In a return to the Sprawl, William Gibson brings us Count Zero, the follow-up to Neuromancer and second book in the trilogy. Taking place years after the culminating events of the first book, weird happenings are occurring in cyberspace as powerful entities present themselves as voodoo loa.
In the first of three story threads, they “speak” to a group of hackers, having them test out a new, sophisticated icebreaker program that can access any system. They recruit our unknowing hero, Bobby “Count Zero” Newmark, to test the program, but things go awry and people are killed.
In the second thread, super-wealthy art patron Josef Virek hires Marly to find the creator of several uniquely constructed artistic boxes. In her search, many of the people Marly interact with are later found dead, and her search takes her to the now abandoned Tessier-Ashpool space station—the same location where AIs Neuromancer and Wintermute combined in the first book.
In the third thread, merc Turner is hired to help a genius biosoft engineer defect from one transnational conglomerate to another. But the extraction goes bad when the engineer’s daughter is extracted instead of the engineer himself. Turner barely escapes with the girl before everyone else involved in the extraction is killed. With revolutionary biosoft implants in her head, “voices” guide the girl and Turner to help.
As threads merge, those pulling the strings are identified and their motives revealed.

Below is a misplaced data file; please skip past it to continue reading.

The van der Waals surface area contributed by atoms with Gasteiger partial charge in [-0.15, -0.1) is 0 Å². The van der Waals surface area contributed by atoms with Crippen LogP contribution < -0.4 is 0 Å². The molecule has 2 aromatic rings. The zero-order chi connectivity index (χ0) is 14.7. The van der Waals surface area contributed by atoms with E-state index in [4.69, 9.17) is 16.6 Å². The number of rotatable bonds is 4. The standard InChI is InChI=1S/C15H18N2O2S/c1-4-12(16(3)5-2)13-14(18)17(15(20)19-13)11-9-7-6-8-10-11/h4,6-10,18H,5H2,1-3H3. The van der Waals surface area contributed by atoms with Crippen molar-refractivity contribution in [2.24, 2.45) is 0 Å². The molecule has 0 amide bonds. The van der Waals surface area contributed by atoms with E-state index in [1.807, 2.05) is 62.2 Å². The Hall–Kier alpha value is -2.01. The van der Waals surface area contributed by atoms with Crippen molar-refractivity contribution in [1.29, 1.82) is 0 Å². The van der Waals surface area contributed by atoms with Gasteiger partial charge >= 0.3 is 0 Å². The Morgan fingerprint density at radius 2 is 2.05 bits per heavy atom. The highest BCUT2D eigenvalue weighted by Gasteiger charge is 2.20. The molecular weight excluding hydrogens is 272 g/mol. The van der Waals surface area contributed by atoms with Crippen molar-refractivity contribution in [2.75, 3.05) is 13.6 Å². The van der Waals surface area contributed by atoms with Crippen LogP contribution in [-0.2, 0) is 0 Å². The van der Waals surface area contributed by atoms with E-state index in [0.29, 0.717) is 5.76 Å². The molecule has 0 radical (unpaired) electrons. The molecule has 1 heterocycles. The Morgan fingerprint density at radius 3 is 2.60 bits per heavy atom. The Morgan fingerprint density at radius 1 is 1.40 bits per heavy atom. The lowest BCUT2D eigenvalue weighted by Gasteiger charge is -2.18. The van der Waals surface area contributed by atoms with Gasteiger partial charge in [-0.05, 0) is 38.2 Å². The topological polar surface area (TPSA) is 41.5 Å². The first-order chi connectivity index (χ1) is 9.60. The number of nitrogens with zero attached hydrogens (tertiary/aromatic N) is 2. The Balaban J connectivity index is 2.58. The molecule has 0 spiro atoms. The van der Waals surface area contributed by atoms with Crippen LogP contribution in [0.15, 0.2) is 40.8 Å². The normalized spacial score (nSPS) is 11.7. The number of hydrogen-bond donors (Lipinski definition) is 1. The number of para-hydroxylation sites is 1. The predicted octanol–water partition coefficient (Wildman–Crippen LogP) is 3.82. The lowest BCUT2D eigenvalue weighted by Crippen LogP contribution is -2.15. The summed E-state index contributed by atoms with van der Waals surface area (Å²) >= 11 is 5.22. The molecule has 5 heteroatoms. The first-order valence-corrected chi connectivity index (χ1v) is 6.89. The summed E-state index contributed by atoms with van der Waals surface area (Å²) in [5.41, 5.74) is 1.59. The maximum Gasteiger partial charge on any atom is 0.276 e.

Gibson’s unique style permeates every scene in the book, such as his unique descriptions of people and places. Here’s a sample from the very first paragraph of the book:
They set a slamhound on Turner’s trail in New Delhi, slotted it to his pheromones and the color of his hair. It caught up with him on a street called Chandni Chauk and came scrambling for his rented BMW through a forest of bare brown legs and pedicab tires. Its core was a kilogram of recrystallized hexogene and flaked TNT.
What a description! To me, the efficiency of every word and uniqueness of visual imagery sets Gibson apart from other authors. A founder of the cyberpunk genre, Gibson brings us commonly used words today, including cyberspace, matrix, hacker, and microsoft. But his work is punctuated with even more evocative terms: console cowboy, razorgirl, biosoft, slamhound, simstim, and many others.
Admittedly, reading Gibson takes some work as each word and each sentence carries meaning. It cannot be skimmed but must be read intently. I find myself both tired from the strain and invigorated from the pure energy of ideas of reading Gibson.
Masterpieces of the cyberpunk genre, Neuromancer, Count Zero, and Mona Lisa Overdrive, the final book in the Sprawl trilogy, should be required reading for any science fiction aficionado.